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before this, there already was an effort to understand many of the broad elements of the field.
Ragnar Frisch DEFINATION OF MACROECONOMICS: Macroeconomics is a branch of economics that deals with the performance, structure and behavior of a national or a regional economy as a whole. Since the 1930s economists have split their economics into two parts. Economics is divided into two main divisions • Microeconomics • Macroeconomics
MICROECONOMICS : Microeconomics is primarily focused on the actions of individual agents, such as firms and consumers, and how their behavior determines prices and quantities in specific markets. Microeconomics focuses on the “What?" and "For Whom?" questions. It examines how a society decides to produce the bundle of goods and services it does (the "what" question), and who gets these goods and services (the "for whom" question). It explores how various systems of incentives and ways of making decisions (such as "dollar voting" or various forms of political voting) work to solve the "what" and "for whom" questions. Central in much of this examination is the concept of economic efficiency. MACROECONOMICS :Macroeconomics deals with topics of inflation and unemployment. Macroeconomists study aggregated indicators such as GDP, unemployment rates and price indices to understand how the whole economy functions. Macroeconomists develop models that explain the relationship between such factors as national income, output, consumption, unemployment, inflation, savings, investments, international trade and international finance. Macroeconomics is a broad field of study, however, there are two major areas of research in Macroeconomics: The attempt to understand the causes and consequences of shortin national income (the business cycle). The attempt to understand the determinants of long-run economic growth (increases in national income). Macroeconomic models and their forecasts are used by both governments and large corporations to assist in the development and evaluation of economic policy and business strategy run fluctuations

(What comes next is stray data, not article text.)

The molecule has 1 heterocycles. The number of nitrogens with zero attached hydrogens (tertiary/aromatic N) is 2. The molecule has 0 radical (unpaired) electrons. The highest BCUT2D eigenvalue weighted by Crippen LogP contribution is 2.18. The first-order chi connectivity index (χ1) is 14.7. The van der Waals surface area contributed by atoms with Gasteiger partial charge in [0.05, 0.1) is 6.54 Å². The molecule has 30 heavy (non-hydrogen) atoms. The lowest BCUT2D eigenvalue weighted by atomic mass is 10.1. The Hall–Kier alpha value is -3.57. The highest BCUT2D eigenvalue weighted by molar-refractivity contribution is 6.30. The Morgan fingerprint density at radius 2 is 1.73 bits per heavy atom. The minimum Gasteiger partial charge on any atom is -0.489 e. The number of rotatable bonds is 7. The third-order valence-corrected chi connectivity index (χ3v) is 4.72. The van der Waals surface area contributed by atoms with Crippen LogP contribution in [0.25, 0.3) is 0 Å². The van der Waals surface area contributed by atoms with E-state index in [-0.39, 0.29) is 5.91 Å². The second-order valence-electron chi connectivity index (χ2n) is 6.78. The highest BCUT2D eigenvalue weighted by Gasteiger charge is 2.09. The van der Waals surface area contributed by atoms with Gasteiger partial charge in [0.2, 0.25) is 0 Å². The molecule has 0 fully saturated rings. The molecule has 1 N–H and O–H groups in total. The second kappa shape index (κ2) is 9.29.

DEFINATION: Unemployment is the state in which a person is without work, available to work, and is currently seeking work. It is a situation where there is non-availability of job for the persons. Its is an situation in which a person who is physically capable, mentally willing to work at existing wage rate does not find any job and is forced to remain unemployed.
and disagreement on which causes are most important.g. murder etc. Monetarists for example. Keynesians on the other hand emphasize the smoothing out of business cycles by manipulating aggregate demand. believe that controlling inflation to facilitate growth and investment is more important. changed the way in which employment was measured several times. Rate is determined as the percentage of those in the labor force without jobs. Different schools of economic thought suggest different policies to address unemployment. the conservative government. Each time. Different countries experience different levels of unemployment. the USA currently experiences lower unemployment levels than the European Union. when in power in the United Kingdom. social and political problem of the country. There is also disagreement on how exactly to measure unemployment. pickpocketing. the Great depression) throughout economic cycles.INTRODUCTION: It involves a waste of human resource and results in many social evils like theft. robbery. and will lead to increased employment in the long run. The unemployment rate is used in economic studies. There are a variety of different causes of unemployment. It’s a serious economic. and it also changes over time (e. It’s a cause as well as effect of poverty. the figure reduced (Social Trends). For example. .
Unemployment rates in the United States (1950 – 2005) .
some have the desire to have jobs only of their liking or giving better remuneration than that in the earlier jobs and therefore they prefer to remain unemployed. VOLUNTARY UNEMPLOYMENT: There are some persons in a society who for various reasons prefer to remain jobless even though there are possibilities of getting job. Such a kind of unemployment is referred to as VOLUNTARY UNEMPLOYMENT InVOLUNTARY UNEMPLOYMENT: Involuntary unemployment is a situation where a person is physically and mentally fit to work and also willing to work at existing wage rate. He is forced to remain idle even if he is willing to work. . but does not get a job.
Voluntary And Involuntary Unemployment RURAL UNEMPLOYMENT: This kind of employment prevails ion rural areas.g. India A) SEASONAL UNEMPLOYMENT: . The nature of problem is also complicated. There are only two types of unemployment commonly found in agricultural economy e.